The works of the two celebrated American poets, William Blake and William Wordsworth, reveal significant differences and similarities. According to (Henry, 41), while Wordsworth will write in sonnets, Blake uses stanzas, which is a stylistic difference. The poems, ‘London’, by Blake and ‘Upon Westminster’ by Wordsworth, share key similarities while at the same time differing considerably in the manner in which the subjects and themes are presented. To note is the poets’ perceptions and presentation of London and river Thames. The similarities and differences arise due to the fact that the poets are at liberty to be accountable only to themselves in so far as perceptions of these subjects are concerned. In addition, effectiveness of the divergent or similar views is enhanced by the exploration of general semantic fields that lay in abundance awaiting these poets’ talented exploration.
The obvious contrast in these two poems is the perception towards London that Blake and Wordsworth have and the manner in which they talk of river Thames. The environment presented in ‘London’ leaves no doubt that Blake does not like London. This can be attributed to the fact he has been living in London since childhood. On the other hand, Wordsworth has not live in London and only encounters this city from a travelling coach when travelling with his sister one early morning when the city has not fully ‘woken up’. He likes London as is characterized by the words he uses to describe it. Blake employs negative semantic field into his diction when giving description of people in London. Using words like, ‘harlot’ and ‘sexual corruption’, Blake is able to unleash his disgust towards London.
Blake and Wordsworth differ in the way in which they describe river Thames in the two poems under study. Wordsworth says of river Thames, ‘the river glideth as his sweet will…’ while Blake says, ‘…where the chartered Thames does flow…’ which illustrates their significantly diverging views on Thames, (Bloom, 7). Wordsworth undoubtedly views Thames as a natural gift whose presence beautifies the world with its soothing glide that is free from human interference. On the contrary, Blake hates it and feels the river is a mockery to him. For Blake, Thames is a river, man made, that flows under the influence of human corruption—its existence is faked and reinstates all human inequities in London.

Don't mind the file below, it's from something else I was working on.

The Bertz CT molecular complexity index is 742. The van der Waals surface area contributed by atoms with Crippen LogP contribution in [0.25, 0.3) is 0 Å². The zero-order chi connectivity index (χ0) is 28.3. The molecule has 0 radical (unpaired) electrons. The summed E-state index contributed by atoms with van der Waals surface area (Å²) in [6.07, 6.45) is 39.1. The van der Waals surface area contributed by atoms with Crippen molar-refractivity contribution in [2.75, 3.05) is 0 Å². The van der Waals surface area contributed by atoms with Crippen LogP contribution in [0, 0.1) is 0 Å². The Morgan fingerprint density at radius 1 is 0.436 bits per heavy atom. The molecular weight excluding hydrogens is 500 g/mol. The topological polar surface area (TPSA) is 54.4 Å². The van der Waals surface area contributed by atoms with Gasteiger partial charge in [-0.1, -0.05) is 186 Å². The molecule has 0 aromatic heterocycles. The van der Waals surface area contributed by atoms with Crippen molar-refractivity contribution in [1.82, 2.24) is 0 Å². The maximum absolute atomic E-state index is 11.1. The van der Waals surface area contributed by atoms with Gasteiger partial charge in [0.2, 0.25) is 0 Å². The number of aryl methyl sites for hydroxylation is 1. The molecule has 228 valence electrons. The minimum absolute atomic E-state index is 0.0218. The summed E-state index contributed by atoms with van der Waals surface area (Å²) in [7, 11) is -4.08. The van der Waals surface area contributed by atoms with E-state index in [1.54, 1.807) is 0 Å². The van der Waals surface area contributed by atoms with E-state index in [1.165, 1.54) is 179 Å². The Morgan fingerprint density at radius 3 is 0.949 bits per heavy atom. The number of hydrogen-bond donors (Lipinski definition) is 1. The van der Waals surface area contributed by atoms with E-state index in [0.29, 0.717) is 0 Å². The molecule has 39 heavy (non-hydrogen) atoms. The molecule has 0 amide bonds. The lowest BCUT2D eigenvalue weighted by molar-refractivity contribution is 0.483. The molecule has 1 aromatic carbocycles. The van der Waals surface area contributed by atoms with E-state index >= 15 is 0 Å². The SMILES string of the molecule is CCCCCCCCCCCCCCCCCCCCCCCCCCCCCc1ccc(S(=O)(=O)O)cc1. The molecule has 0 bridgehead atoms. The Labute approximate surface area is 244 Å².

Though the content is different, it is worth pointing out that Blake and Wordsworth use similar subjects like cities, physical features in their poetry as is for London city and river Thames in the poems under study (Batho, 32). In addition, the two use focus shift in poetry, for instance in line 9 of ‘upon Westminster’ Wordsworth shifts from what he sees in the city of London to comparing it with some countryside. Again, Wordsworth shifts focus from humanity in his poem the presenting aesthetics in London, he writes ‘…the city now…wear the beauty of the morning…’ Blake also shifts focus almost in each stanza in ‘London’ and even shifts many time to talk of a Marks: ‘I meet Marks… Marks of woe…’ (Bloom, 56) says that, the works of the two poets are similar in the use of present tense that gives a sense of credibility in that Blake and Wordsworth are actually watching these subjects: London, Thames, Marks…
To conclude, Blake and Wordsworth have different approaches in the manner which they explore themes in their poems. However, there are similarities in their works as evident from the poems studied. They differ in aspects of style: Wordsworth will use sonnets while Blake will employ stanzas. Their works are similar in that both use focus shifts, imagery and tense. In the works studied, Blake dislikes London city and is disgusted by river Thames while Wordsworth, though has not been in London for long, likes it and adores river Thames.